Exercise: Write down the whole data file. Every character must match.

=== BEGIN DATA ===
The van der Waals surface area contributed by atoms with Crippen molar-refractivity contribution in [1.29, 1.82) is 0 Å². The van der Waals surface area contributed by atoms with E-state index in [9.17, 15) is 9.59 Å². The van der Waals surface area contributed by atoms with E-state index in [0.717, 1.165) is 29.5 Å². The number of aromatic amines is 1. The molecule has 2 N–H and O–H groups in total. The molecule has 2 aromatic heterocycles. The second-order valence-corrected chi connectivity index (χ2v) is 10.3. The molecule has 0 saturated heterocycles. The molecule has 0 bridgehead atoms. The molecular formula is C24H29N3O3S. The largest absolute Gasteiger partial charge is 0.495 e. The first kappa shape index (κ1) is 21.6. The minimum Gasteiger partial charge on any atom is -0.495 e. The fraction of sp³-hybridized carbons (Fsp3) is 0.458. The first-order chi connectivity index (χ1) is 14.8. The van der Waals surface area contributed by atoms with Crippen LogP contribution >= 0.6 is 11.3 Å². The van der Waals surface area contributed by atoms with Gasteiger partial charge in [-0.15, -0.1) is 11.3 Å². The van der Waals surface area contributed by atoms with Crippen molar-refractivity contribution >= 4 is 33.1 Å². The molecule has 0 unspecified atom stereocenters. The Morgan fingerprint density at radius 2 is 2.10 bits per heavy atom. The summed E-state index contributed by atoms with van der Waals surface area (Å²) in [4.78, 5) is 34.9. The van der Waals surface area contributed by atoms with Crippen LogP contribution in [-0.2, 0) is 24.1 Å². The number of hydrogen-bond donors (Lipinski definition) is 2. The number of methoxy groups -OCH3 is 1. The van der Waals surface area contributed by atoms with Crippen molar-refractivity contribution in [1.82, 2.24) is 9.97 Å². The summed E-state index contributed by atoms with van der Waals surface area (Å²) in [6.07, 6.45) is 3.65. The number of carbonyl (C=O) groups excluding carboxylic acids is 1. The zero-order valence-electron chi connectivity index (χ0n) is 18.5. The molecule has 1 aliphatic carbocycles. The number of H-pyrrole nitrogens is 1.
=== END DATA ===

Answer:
The van der Waals surface area contributed by atoms with Crippen molar-refractivity contribution in [1.29, 1.82) is 0 Å². The van der Waals surface area contributed by atoms with E-state index in [9.17, 15) is 9.59 Å². The van der Waals surface area contributed by atoms with E-state index in [0.717, 1.165) is 29.5 Å². The number of aromatic amines is 1. The molecule has 2 N–H and O–H groups in total. The molecule has 2 aromatic heterocycles. The second-order valence-corrected chi connectivity index (χ2v) is 10.3. The molecule has 0 saturated heterocycles. The molecule has 0 bridgehead atoms. The molecular formula is C24H29N3O3S. The largest absolute Gasteiger partial charge is 0.495 e. The first kappa shape index (κ1) is 21.6. The minimum Gasteiger partial charge on any atom is -0.495 e. The fraction of sp³-hybridized carbons (Fsp3) is 0.458. The first-order chi connectivity index (χ1) is 14.8. The van der Waals surface area contributed by atoms with Crippen LogP contribution >= 0.6 is 11.3 Å². The van der Waals surface area contributed by atoms with Gasteiger partial charge in [-0.15, -0.1) is 11.3 Å². The van der Waals surface area contributed by atoms with Crippen molar-refractivity contribution >= 4 is 33.1 Å². The molecule has 0 unspecified atom stereocenters. The Morgan fingerprint density at radius 2 is 2.10 bits per heavy atom. The summed E-state index contributed by atoms with van der Waals surface area (Å²) in [4.78, 5) is 34.9. The van der Waals surface area contributed by atoms with Crippen LogP contribution in [-0.2, 0) is 24.1 Å². The number of hydrogen-bond donors (Lipinski definition) is 2. The number of methoxy groups -OCH3 is 1. The van der Waals surface area contributed by atoms with Crippen molar-refractivity contribution in [1.82, 2.24) is 9.97 Å². The summed E-state index contributed by atoms with van der Waals surface area (Å²) in [6.07, 6.45) is 3.65. The number of carbonyl (C=O) groups excluding carboxylic acids is 1. The zero-order valence-electron chi connectivity index (χ0n) is 18.5. The molecule has 1 aliphatic carbocycles. The number of H-pyrrole nitrogens is 1.